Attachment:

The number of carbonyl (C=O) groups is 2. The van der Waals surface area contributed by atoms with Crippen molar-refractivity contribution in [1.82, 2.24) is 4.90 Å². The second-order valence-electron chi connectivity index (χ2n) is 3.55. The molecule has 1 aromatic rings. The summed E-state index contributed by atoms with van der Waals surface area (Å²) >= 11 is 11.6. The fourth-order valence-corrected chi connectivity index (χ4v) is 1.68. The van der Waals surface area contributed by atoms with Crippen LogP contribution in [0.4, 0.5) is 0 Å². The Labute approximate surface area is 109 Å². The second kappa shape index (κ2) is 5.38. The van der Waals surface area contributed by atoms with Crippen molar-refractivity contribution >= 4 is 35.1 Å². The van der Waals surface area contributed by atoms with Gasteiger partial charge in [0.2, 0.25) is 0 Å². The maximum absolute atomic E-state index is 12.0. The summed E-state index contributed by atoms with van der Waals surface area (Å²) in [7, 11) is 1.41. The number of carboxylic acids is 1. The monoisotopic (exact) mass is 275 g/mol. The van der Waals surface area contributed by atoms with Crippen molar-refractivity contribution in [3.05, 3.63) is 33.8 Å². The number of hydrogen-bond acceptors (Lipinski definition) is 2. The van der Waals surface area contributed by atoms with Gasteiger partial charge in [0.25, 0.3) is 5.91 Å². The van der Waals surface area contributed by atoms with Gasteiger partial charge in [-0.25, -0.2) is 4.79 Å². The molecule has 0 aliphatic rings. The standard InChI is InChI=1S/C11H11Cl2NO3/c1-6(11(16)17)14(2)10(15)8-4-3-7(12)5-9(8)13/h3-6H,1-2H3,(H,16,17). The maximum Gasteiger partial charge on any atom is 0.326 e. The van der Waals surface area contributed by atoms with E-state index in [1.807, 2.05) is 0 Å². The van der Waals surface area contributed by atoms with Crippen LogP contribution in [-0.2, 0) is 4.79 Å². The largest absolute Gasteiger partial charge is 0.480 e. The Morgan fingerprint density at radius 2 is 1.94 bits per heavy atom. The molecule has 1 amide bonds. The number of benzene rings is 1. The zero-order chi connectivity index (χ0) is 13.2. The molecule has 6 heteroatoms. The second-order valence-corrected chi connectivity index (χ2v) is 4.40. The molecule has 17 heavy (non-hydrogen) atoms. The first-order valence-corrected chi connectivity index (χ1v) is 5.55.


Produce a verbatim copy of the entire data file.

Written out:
The number of carbonyl (C=O) groups is 2. The van der Waals surface area contributed by atoms with Crippen molar-refractivity contribution in [1.82, 2.24) is 4.90 Å². The second-order valence-electron chi connectivity index (χ2n) is 3.55. The molecule has 1 aromatic rings. The summed E-state index contributed by atoms with van der Waals surface area (Å²) >= 11 is 11.6. The fourth-order valence-corrected chi connectivity index (χ4v) is 1.68. The van der Waals surface area contributed by atoms with Crippen LogP contribution in [0.4, 0.5) is 0 Å². The Labute approximate surface area is 109 Å². The second kappa shape index (κ2) is 5.38. The van der Waals surface area contributed by atoms with Crippen molar-refractivity contribution >= 4 is 35.1 Å². The van der Waals surface area contributed by atoms with Gasteiger partial charge in [0.2, 0.25) is 0 Å². The maximum absolute atomic E-state index is 12.0. The summed E-state index contributed by atoms with van der Waals surface area (Å²) in [7, 11) is 1.41. The number of carboxylic acids is 1. The monoisotopic (exact) mass is 275 g/mol. The van der Waals surface area contributed by atoms with Crippen molar-refractivity contribution in [3.05, 3.63) is 33.8 Å². The number of hydrogen-bond acceptors (Lipinski definition) is 2. The van der Waals surface area contributed by atoms with Gasteiger partial charge in [0.25, 0.3) is 5.91 Å². The van der Waals surface area contributed by atoms with Gasteiger partial charge in [-0.25, -0.2) is 4.79 Å². The molecule has 0 aliphatic rings. The standard InChI is InChI=1S/C11H11Cl2NO3/c1-6(11(16)17)14(2)10(15)8-4-3-7(12)5-9(8)13/h3-6H,1-2H3,(H,16,17). The maximum Gasteiger partial charge on any atom is 0.326 e. The van der Waals surface area contributed by atoms with E-state index in [1.807, 2.05) is 0 Å². The van der Waals surface area contributed by atoms with Crippen LogP contribution in [-0.2, 0) is 4.79 Å². The largest absolute Gasteiger partial charge is 0.480 e. The Morgan fingerprint density at radius 2 is 1.94 bits per heavy atom. The molecule has 1 amide bonds. The number of benzene rings is 1. The zero-order chi connectivity index (χ0) is 13.2. The molecule has 6 heteroatoms. The second-order valence-corrected chi connectivity index (χ2v) is 4.40. The molecule has 17 heavy (non-hydrogen) atoms. The first-order valence-corrected chi connectivity index (χ1v) is 5.55.